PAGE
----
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jclarkdawe
10-18-2014, 03:32 PM
Police officer, who is former US marine, it talking with a civilian former marine, and the police officer vehemently disagrees with some of his Chief's policies. Police officer was an specialist in the Marines and saw combat. Chief was a Lieutenant in the Army and pushed a desk.

Civilian that the police officer is talking to is very good at getting people to relax and say things they shouldn't. Response can be obscene, but needs to be clearly nasty as well as inappropriate for the police officer to say.

Thanks for any help. And rep points sent for all answers.

Jim Clark-Dawe

alleycat
10-18-2014, 03:41 PM
I know a lot more insults from army guys to marines since I grew up next to a huge army base.

I wonder if grunt or fucking grunt would work. "Once a grunt, always a fucking grunt."

An old one is "They start off green and then turn yellow."

The army guys used to call the Air Force the Chair Force; you might be able to do something with that since your target is a desk jockey (desk jockey might also work).

Chase
10-18-2014, 04:23 PM
Sorry, most of the best insults I know are from army guys (like me) to marine guys (like my little brother):

1. Marines are terrible marksmen. I once saw an angry marine throw himself to the ground . . . and miss.

2. Call the marines when it absolutely, positively needs to be FUBAR by tomorrow.

3. Army guy doing marine impressions . . .
Marine in combat: Confused expression with hands in the air.
Marine mine sweeper: Eyes closed, fingers in ears, probing the ground in front with one foot.

4. They're still looking for a few good men.

Cathy C
10-18-2014, 04:42 PM
How about this one:

An Army guy and a Marine guy are at a shooting range and the Army guy is disappointed with his score. He looks at the target and say, "Wow, this is terrible. I should shoot myself." The Marine looks at the target and says, "Better reload. I think you'll need more than one bullet."

Magnanimoe
10-18-2014, 05:56 PM
I spent 6 years in the Marines. I believe we referred to them as Dogs, Doggies, Joes, or G.I. Joes. In this case, however, it might be more important that one saw combat and the other was "rear echelon" or a "desk jockey." If the police officer was an enlisted man, that could also make a huge difference in his attitude. We enlisted guys called officers "zeroes," a reference to the letter "O" in front of their rank (O1=second lieutenant) as opposed to the letter "E" (E1=private). The wall between officers and enlisted is huge.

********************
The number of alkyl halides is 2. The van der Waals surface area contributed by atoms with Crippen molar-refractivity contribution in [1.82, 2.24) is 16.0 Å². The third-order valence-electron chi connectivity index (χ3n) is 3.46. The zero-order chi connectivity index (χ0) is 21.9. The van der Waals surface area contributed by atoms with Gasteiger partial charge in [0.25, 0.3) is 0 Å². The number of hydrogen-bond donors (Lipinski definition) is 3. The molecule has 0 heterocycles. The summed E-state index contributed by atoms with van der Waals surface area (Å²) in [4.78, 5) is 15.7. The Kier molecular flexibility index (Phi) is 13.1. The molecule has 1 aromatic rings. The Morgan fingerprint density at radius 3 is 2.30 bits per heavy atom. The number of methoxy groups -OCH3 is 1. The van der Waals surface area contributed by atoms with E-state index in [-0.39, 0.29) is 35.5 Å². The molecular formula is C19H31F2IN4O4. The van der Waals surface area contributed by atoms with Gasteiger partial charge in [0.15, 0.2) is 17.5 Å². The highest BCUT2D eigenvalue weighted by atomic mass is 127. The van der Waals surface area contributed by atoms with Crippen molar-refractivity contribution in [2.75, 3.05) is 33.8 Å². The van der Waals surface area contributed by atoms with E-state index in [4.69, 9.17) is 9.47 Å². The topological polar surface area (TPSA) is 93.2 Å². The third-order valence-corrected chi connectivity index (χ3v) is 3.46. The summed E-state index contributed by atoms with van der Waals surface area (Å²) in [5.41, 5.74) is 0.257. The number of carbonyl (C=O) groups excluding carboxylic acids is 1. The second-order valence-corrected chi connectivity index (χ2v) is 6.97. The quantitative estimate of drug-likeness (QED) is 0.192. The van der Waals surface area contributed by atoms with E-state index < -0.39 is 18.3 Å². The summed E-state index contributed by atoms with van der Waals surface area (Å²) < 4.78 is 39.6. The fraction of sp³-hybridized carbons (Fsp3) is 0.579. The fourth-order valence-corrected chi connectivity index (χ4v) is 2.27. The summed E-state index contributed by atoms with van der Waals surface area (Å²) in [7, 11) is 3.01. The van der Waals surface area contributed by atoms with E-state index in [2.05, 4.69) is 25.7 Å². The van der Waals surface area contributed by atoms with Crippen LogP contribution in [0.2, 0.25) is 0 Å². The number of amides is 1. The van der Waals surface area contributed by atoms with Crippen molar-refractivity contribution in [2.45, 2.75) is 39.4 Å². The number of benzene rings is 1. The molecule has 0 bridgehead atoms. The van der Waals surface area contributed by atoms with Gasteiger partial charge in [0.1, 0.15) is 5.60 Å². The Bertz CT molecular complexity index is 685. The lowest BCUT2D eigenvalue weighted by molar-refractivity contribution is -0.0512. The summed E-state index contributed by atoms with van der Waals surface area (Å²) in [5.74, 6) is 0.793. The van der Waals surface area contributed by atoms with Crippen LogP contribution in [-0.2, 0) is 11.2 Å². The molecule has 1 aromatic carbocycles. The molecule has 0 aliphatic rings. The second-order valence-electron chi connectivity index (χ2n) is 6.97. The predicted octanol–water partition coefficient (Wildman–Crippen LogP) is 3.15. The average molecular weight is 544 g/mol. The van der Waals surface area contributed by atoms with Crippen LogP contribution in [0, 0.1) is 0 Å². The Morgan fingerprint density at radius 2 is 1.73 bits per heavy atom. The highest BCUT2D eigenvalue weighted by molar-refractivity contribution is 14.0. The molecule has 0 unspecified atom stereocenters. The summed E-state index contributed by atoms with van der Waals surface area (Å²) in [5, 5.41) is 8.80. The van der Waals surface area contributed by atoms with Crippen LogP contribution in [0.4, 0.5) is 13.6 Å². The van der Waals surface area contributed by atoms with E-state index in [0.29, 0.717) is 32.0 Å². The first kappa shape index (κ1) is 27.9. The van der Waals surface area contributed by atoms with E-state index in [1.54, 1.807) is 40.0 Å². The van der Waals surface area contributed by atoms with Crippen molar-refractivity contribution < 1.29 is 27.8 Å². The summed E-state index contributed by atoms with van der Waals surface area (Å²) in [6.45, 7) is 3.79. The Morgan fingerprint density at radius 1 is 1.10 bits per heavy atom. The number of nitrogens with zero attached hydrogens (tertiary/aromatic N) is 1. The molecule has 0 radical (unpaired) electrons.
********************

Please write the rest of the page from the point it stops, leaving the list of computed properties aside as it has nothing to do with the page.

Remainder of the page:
Snowstorm
10-18-2014, 06:48 PM
Here's my offering, Jim: When I was in I took to calling a LT a "chock." Put him behind a vehicle tire then he'll be good for something.

ClareGreen
10-19-2014, 01:14 AM
There's always the ancient (and eternal) REMF. Rear Echelon ahemahem.

redfalcon
10-19-2014, 01:44 AM
We called them Chairborne Rangers or Pogues. I was in the Army, I'm not sure what the jar heads called them.


How do you keep a Marine in suspense?

badwolf.usmc
10-19-2014, 04:04 AM
Marines usually don't insult Army guys, it's like insulting your little brother who looks up to you like a hero. They'll get there some day.

grayworld
10-19-2014, 04:32 AM
Something along these lines?

Officer: "My Chief is a REMF [Or insult of your choice]."

Civilian: "I didn't want to say it, but he sounds like a(n) [expletive of your choice here]"

Officer: "Call him 'Sir.' He doesn't work for a living."

A play on "Don't call me 'sir,' I work for a living." An enlisted-on-enlisted insult. Actually used that line in one of my books :)

shakeysix
10-19-2014, 05:19 AM
According to my father--a marine who saw action in the South Pacific during ww2-- in a public situation if a group pf army guys spotted marines, they would split into two groups. One group would ask "What's the color of horseshit?" The others would holler "Marine Green!"

Regardless of how outnumbered they were, dad and his buddies would arrive slugging and a pleasant time was had by all. I remember my Army Air Corps g-father. Dad's father-in-law, asking the same question at family picnics, while they were pitching horseshoes, all in fun of course. --s6

jclarkdawe
10-20-2014, 03:26 PM
Scene is still in the rough draft stage, but this is how it's going:


He gets out of his cruiser, adjusts his hat, then his belt, and struts towards me. Definitely into fitness, and more the weight building-type and not the lean runner. About thirty, it’s hard to decide whether his head is shaved or the crew cut is that short. On his right forearm, I notice “Semper Fi,” with a Marine anchor tattoo. “You know you can’t hitchhike here,” he barks.